Penalties: Culpability - Defences: “Innocent Error”
The onus is on you to demonstrate that there has been fraud or negligence. However, if you can show that there has been an error or omission and the explanation for this is not obvious, the onus should then be on the taxpayer to establish that the error was entirely innocent of fraud and negligence.
Typical explanations offered by the taxpayer are that they
- made an isolated arithmetical or transcription error
- had no knowledge of the existence of the source of income or the chargeable gain
- did not know that the receipt had to be returned
- had mislaid relevant records or had miscalculated the amount to be returned as a result of a bona fide mistake
- had completely forgotten about the income or gain
- were misinformed by someone thought to be reliable as to the assessability of the income or gain in question or as to the amount to be returned
- had given all the information to the accountant, who had let them down.
Any claim of innocent error should be considered very carefully. It is important to establish all the facts and you should normally meet the taxpayer and his agent. A taxpayer can have made an innocent error even where the error is discovered in the first instance by HMRC. Conversely the fact that an error may in the first instance be disclosed by the taxpayer does not mean that it is innocent.
Although FA98/Sch18/Paras 20 and 89 refer to a company delivering or making the return, or submitting accounts, a company can only perform this action through its officers, employees or agents. It is therefore necessary to consider the question of the extent to which their negligence can be said to have been on behalf of the company in order to establish whether the company may be culpable.
A company is responsible for the actions of its officers and employees, if they are acting in the course of their duties, and prima facie an incorrect return is the company’s responsibility. The essential test is - did the company do through its officers etc. what a prudent and reasonable man would have done or did it fall short of this? The actions of the officers or employees are actions of the company and if their actions amount to negligence in the delivery of an incorrect return the company will be liable. Again it is necessary that the relevant facts are established - if the error was that of a junior employee was there also neglect at a more senior level in setting or checking the internal systems in place.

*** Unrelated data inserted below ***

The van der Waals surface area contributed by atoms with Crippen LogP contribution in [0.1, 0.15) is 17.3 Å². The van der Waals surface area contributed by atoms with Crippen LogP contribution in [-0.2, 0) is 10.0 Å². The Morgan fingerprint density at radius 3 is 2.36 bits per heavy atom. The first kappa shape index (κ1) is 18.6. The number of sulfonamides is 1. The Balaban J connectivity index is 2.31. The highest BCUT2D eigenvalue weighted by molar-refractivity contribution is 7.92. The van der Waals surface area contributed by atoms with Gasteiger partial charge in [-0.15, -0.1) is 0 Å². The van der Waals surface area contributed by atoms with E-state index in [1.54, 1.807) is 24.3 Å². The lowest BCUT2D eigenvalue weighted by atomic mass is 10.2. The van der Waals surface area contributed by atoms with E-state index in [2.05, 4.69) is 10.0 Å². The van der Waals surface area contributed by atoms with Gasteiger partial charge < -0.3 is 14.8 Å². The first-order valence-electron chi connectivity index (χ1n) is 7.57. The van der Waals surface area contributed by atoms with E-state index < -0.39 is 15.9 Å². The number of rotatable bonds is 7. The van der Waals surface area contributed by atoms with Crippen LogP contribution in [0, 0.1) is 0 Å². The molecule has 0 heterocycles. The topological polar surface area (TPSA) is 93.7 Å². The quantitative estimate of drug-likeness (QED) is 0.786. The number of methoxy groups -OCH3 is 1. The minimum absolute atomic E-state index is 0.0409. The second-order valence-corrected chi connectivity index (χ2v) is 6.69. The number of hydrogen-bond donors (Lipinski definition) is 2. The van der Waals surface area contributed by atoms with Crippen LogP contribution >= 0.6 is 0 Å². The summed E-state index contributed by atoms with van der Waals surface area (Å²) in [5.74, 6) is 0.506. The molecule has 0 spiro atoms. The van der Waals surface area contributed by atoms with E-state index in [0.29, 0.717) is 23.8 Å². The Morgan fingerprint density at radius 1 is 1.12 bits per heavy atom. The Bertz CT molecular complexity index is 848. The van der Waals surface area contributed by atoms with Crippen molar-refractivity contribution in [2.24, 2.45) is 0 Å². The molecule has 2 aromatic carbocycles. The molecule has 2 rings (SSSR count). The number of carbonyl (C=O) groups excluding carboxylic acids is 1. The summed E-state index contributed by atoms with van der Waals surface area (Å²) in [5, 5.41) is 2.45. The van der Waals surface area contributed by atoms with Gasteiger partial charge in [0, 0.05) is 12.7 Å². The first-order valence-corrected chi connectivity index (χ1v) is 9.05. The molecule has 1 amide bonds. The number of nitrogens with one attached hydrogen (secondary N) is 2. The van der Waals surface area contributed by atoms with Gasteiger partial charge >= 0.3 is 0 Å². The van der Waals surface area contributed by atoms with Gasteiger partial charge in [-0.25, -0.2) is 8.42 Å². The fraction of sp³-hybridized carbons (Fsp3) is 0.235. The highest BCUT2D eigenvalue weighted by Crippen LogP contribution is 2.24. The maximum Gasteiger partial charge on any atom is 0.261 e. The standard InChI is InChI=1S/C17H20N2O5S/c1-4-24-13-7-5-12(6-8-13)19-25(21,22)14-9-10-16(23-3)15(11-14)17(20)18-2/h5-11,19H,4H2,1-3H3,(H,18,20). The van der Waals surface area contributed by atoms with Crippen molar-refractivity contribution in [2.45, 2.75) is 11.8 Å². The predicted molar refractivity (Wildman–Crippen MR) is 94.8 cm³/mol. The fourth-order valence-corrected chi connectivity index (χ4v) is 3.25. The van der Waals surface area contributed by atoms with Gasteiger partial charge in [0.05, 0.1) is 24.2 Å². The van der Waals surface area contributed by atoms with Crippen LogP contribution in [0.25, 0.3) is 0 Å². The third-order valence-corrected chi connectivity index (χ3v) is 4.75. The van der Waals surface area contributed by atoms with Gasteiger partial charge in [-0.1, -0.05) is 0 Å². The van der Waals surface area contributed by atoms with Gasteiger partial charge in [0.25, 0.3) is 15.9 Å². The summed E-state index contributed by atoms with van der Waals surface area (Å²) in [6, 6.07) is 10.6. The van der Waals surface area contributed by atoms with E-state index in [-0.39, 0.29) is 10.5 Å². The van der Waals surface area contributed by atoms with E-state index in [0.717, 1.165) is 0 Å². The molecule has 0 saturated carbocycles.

A different aspect which applies to large company or group cases is that there are in-house tax departments staffed by persons employed by one company but acting for other companies in the group in relation to the preparation and making of tax returns. Management or service charges of some sort may or may not be paid between the companies. This is a half way house between officers or employees doing the work for the company employing them and using wholly unconnected, typically big-4, firms to do the tax work. Depending on the individual facts it may be reasonable to expect that a company will have a more direct knowledge of and responsibility for the behaviour of in-house tax staff albeit consisting of employees of another group company. The fundamental test remains the same. What did the company do to ensure that the return in question was correct - was it everything that a prudent and reasonable man would have done?
TMA70/S97(1) and FA98/SCH18/PARA20
For 2007-08 and earlier years, if the taxpayer, or personal representatives of a deceased person, become aware that there is an error in a return or supporting document, they must remedy the error without unreasonable delay. Unless they do so, the return or document is treated as having been negligently or fraudulently submitted for the purposes of TMA1970/S95. Similarly a company will be liable to penalties under FA1998/SCH18/PARA20 if it fails to remedy an error in a return without unreasonable delay.